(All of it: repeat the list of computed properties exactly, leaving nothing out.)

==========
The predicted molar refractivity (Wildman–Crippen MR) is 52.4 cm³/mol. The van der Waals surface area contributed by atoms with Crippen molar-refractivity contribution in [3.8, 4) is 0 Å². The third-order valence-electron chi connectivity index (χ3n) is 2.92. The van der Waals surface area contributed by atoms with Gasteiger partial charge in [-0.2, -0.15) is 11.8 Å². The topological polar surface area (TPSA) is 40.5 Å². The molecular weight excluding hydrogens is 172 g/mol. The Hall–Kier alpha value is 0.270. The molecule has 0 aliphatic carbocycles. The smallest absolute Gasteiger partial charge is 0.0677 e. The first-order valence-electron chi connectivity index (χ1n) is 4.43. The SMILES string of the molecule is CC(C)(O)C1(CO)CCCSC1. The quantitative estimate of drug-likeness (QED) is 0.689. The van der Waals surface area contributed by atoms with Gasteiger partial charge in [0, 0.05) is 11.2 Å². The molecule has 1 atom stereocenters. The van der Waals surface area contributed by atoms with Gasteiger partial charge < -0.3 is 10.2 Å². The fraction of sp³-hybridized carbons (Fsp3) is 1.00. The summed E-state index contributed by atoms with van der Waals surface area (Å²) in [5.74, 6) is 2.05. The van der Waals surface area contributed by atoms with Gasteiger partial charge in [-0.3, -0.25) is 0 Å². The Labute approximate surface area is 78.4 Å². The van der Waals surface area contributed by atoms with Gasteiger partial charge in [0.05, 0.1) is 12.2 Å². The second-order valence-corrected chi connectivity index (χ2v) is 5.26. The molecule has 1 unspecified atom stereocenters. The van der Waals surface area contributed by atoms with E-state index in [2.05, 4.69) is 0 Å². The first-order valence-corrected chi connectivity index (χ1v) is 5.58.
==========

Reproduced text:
The predicted molar refractivity (Wildman–Crippen MR) is 52.4 cm³/mol. The van der Waals surface area contributed by atoms with Crippen molar-refractivity contribution in [3.8, 4) is 0 Å². The third-order valence-electron chi connectivity index (χ3n) is 2.92. The van der Waals surface area contributed by atoms with Gasteiger partial charge in [-0.2, -0.15) is 11.8 Å². The topological polar surface area (TPSA) is 40.5 Å². The molecular weight excluding hydrogens is 172 g/mol. The Hall–Kier alpha value is 0.270. The molecule has 0 aliphatic carbocycles. The smallest absolute Gasteiger partial charge is 0.0677 e. The first-order valence-electron chi connectivity index (χ1n) is 4.43. The SMILES string of the molecule is CC(C)(O)C1(CO)CCCSC1. The quantitative estimate of drug-likeness (QED) is 0.689. The van der Waals surface area contributed by atoms with Gasteiger partial charge in [0, 0.05) is 11.2 Å². The molecule has 1 atom stereocenters. The van der Waals surface area contributed by atoms with Gasteiger partial charge < -0.3 is 10.2 Å². The fraction of sp³-hybridized carbons (Fsp3) is 1.00. The summed E-state index contributed by atoms with van der Waals surface area (Å²) in [5.74, 6) is 2.05. The van der Waals surface area contributed by atoms with Gasteiger partial charge in [-0.3, -0.25) is 0 Å². The Labute approximate surface area is 78.4 Å². The van der Waals surface area contributed by atoms with Gasteiger partial charge in [0.05, 0.1) is 12.2 Å². The second-order valence-corrected chi connectivity index (χ2v) is 5.26. The molecule has 1 unspecified atom stereocenters. The van der Waals surface area contributed by atoms with E-state index in [2.05, 4.69) is 0 Å². The first-order valence-corrected chi connectivity index (χ1v) is 5.58.